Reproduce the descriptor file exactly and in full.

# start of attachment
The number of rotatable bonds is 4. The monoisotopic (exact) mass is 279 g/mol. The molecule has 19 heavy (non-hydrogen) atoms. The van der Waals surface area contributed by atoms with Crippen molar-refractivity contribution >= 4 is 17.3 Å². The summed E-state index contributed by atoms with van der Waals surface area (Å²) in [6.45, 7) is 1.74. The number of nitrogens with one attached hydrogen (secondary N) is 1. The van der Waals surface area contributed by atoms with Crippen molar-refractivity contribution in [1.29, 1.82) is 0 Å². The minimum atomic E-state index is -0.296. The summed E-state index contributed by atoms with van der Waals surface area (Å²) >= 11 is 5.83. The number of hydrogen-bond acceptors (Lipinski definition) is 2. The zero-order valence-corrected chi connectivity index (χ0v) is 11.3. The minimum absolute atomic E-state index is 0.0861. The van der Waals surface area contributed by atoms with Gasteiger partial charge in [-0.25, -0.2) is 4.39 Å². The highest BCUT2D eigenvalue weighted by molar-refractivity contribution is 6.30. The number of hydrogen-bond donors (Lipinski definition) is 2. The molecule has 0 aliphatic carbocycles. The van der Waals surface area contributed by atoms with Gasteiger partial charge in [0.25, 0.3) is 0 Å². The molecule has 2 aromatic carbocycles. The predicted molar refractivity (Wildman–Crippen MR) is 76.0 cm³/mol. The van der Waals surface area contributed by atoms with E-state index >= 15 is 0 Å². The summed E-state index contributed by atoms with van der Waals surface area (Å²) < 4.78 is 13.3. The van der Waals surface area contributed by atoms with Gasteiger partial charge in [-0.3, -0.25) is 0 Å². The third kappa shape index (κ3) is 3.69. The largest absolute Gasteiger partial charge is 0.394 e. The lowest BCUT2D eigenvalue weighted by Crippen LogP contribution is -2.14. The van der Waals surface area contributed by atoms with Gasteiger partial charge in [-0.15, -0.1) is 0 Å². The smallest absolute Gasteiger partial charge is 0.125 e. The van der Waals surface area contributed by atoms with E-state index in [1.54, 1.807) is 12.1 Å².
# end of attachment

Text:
The number of rotatable bonds is 4. The monoisotopic (exact) mass is 279 g/mol. The molecule has 19 heavy (non-hydrogen) atoms. The van der Waals surface area contributed by atoms with Crippen molar-refractivity contribution >= 4 is 17.3 Å². The summed E-state index contributed by atoms with van der Waals surface area (Å²) in [6.45, 7) is 1.74. The number of nitrogens with one attached hydrogen (secondary N) is 1. The van der Waals surface area contributed by atoms with Crippen molar-refractivity contribution in [1.29, 1.82) is 0 Å². The minimum atomic E-state index is -0.296. The summed E-state index contributed by atoms with van der Waals surface area (Å²) >= 11 is 5.83. The number of hydrogen-bond acceptors (Lipinski definition) is 2. The zero-order valence-corrected chi connectivity index (χ0v) is 11.3. The minimum absolute atomic E-state index is 0.0861. The van der Waals surface area contributed by atoms with Gasteiger partial charge in [-0.25, -0.2) is 4.39 Å². The highest BCUT2D eigenvalue weighted by molar-refractivity contribution is 6.30. The number of hydrogen-bond donors (Lipinski definition) is 2. The molecule has 0 aliphatic carbocycles. The van der Waals surface area contributed by atoms with Gasteiger partial charge in [0.25, 0.3) is 0 Å². The molecule has 2 aromatic carbocycles. The predicted molar refractivity (Wildman–Crippen MR) is 76.0 cm³/mol. The van der Waals surface area contributed by atoms with E-state index >= 15 is 0 Å². The summed E-state index contributed by atoms with van der Waals surface area (Å²) < 4.78 is 13.3. The van der Waals surface area contributed by atoms with Gasteiger partial charge in [-0.3, -0.25) is 0 Å². The third kappa shape index (κ3) is 3.69. The largest absolute Gasteiger partial charge is 0.394 e. The lowest BCUT2D eigenvalue weighted by Crippen LogP contribution is -2.14. The van der Waals surface area contributed by atoms with Gasteiger partial charge in [-0.15, -0.1) is 0 Å². The smallest absolute Gasteiger partial charge is 0.125 e. The van der Waals surface area contributed by atoms with E-state index in [1.54, 1.807) is 12.1 Å².